• Send out a handful of cards/letters.

It’s going to be a long weekend after a long work week.

But first, some quality sleep.

Our parish has confession time for the CCD kids Saturday morning. Time to help F brush up on the sacrament. Hoping that starting with this video – a light, kid-friendly skit that is more endearing than I’d expect an “SNL” bit about confession to be – makes that process less daunting.

The Force is strong with the Sun-Times sports copy editors.

I dreamed that I somehow pissed off Ivanka Trump, and I ended up on the lam with my husband because she and Jared Kushner were trying to kill me.

I also woke up at least twice with explosive digestive issues.

It’s been a long, dreadful week.

My cousin Raymond died today of Covid-19. If you are so inclined, please pray for the repose of his soul and consolation for those he left behind, especially his 83-year-old mother, my aunt. And prayers that this insidious virus will be defeated. Thank you.

Spending a disturbing amount of time lately having to shoo the not-so-small kitten from the dog food. I had a friend whose cat died after eating too much dog food, so I’m a little paranoid about this sort of thing.

Dogs and cats, living together.

Joined Frannie yesterday for her CCD homework: Watch the 2012 film “For Greater Glory,” a drama about the Cristeros uprising to fight Mexico’s violent crackdown on the Catholic Church in the 1920s.

I was iffy about the idea of a 12-year-old watching a bloody 2.5-hour tale of martyrdom. But this one was a deeply affecting, powerful story of faith that was worth every minute of viewing. ¡Viva Cristo Rey!

I consider myself to the left of many of my churchgoing friends and to the right of my former newsroom colleagues.

Having said that, it’s news like this – in which some San Francisco committee aims to rename 42 schools – that makes me tired of the whole “woke” thing.

Reclining at Advent

Advent begins today. I could be in a reflective and meditative mode, setting up our wreath and candles for the season.

Instead, I’m relaxing under a fleece throw, watching random episodes of Ken Burns’ “Baseball,” on my early Christmas gift: an enormous cuddly recliner that I’ve been wanting for years. This is the kind of comfort I have craved for a long time.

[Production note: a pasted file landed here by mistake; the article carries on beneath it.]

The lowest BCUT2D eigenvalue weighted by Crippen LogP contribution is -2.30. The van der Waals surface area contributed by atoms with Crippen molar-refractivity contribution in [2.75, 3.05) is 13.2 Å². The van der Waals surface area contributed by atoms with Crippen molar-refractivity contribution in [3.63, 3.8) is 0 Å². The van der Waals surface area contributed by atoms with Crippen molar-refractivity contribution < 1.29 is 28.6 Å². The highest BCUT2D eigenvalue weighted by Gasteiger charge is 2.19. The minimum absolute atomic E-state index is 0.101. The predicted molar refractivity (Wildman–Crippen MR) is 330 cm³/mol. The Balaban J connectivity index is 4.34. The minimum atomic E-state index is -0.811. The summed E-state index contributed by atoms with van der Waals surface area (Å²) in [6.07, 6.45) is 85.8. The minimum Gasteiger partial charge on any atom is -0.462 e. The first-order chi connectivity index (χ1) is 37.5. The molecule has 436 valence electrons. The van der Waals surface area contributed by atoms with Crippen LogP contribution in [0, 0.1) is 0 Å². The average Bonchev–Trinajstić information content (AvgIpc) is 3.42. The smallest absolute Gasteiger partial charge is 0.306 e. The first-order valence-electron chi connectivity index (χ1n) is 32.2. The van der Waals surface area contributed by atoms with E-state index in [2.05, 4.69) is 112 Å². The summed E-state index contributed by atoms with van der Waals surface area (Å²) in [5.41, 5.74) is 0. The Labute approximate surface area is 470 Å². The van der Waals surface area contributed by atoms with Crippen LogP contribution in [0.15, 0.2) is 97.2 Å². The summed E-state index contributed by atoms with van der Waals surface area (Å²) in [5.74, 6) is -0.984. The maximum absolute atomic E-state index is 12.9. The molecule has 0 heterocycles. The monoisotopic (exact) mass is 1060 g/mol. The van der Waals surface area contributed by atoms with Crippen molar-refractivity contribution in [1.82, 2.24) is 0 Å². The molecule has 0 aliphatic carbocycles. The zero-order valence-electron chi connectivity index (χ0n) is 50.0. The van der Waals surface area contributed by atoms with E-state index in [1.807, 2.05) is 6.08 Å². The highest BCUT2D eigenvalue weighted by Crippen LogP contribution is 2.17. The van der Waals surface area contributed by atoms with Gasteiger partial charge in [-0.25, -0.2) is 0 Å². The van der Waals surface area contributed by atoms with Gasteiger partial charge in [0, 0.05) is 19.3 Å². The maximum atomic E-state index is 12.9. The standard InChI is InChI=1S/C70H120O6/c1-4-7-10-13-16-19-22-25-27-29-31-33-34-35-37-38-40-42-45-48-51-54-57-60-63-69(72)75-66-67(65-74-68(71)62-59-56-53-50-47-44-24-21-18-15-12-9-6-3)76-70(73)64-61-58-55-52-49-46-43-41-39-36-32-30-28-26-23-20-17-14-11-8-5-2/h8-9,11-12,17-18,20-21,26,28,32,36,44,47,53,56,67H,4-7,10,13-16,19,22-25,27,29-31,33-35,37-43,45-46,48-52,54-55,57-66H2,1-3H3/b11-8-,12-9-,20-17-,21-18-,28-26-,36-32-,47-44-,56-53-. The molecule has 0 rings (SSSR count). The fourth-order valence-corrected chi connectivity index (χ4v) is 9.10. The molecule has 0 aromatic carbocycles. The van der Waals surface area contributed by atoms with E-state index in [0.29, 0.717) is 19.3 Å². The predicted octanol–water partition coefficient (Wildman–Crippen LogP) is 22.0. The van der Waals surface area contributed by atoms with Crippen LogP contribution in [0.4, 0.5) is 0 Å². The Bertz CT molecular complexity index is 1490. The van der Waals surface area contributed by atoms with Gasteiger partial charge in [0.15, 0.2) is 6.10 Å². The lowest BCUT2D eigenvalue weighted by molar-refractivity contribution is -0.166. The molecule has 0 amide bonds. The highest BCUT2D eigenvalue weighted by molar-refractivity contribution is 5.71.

I could be holier at this moment. But as this terrible 2020 begins to wind down, my gut tells me I really need this kind of extended hug before I start this new liturgical year.

One of my favorite things about buying used books: the mementos tucked away as bookmarks in each tome.

Today’s Google search, crux of agonizing soul-searching, and journal prompt: “How Catholic do I have to be?”

Taking another stab at a faith community online

Created a new faith-based Twitter list of only nuns, consecrated virgins, a handful of priests and bishops, and maybe a layperson or two. This is in an effort to build an online Catholic community of prayer I can tap that isn’t cliquish or politically charged. Most online priests are awfully mansplainy, overly opinionated, and far more full of themselves than the nuns, I’ve noticed. Too many priests and bishops on social media leave me disheartened and deeply annoyed.

I’m still craving a sense of religious community that I left when I returned to Rome. Diocesan Catholic culture is bereft of coffee hours and bonding among parishioners, especially in this time of pandemic. It’s clear that individual Catholics have to build that sense of community themselves, which explains in part why I see a lot of effort to bond among folks in the world of #CatholicTwitter.

That effort, for me, is undermined these days by the QAnon Catholic conspiracy theorists who are dividing the American Church. I destroyed a previous faith-based Twitter list because too much political and conspiratorial uproar was infiltrating the conversations.

The minute I see any political tweets or supportive retweets from the likes of the Daily Caller, Trump, Catholic extremists like Taylor Marshall or the Church Militant crowd, or any number of right-wing (or far left) sources, I’ll 86 the list member. I’m disheartened enough by the secular political climate; I’m trying desperately to maintain a sense of hope and civility about my Church. And so far, I’m not doing very well.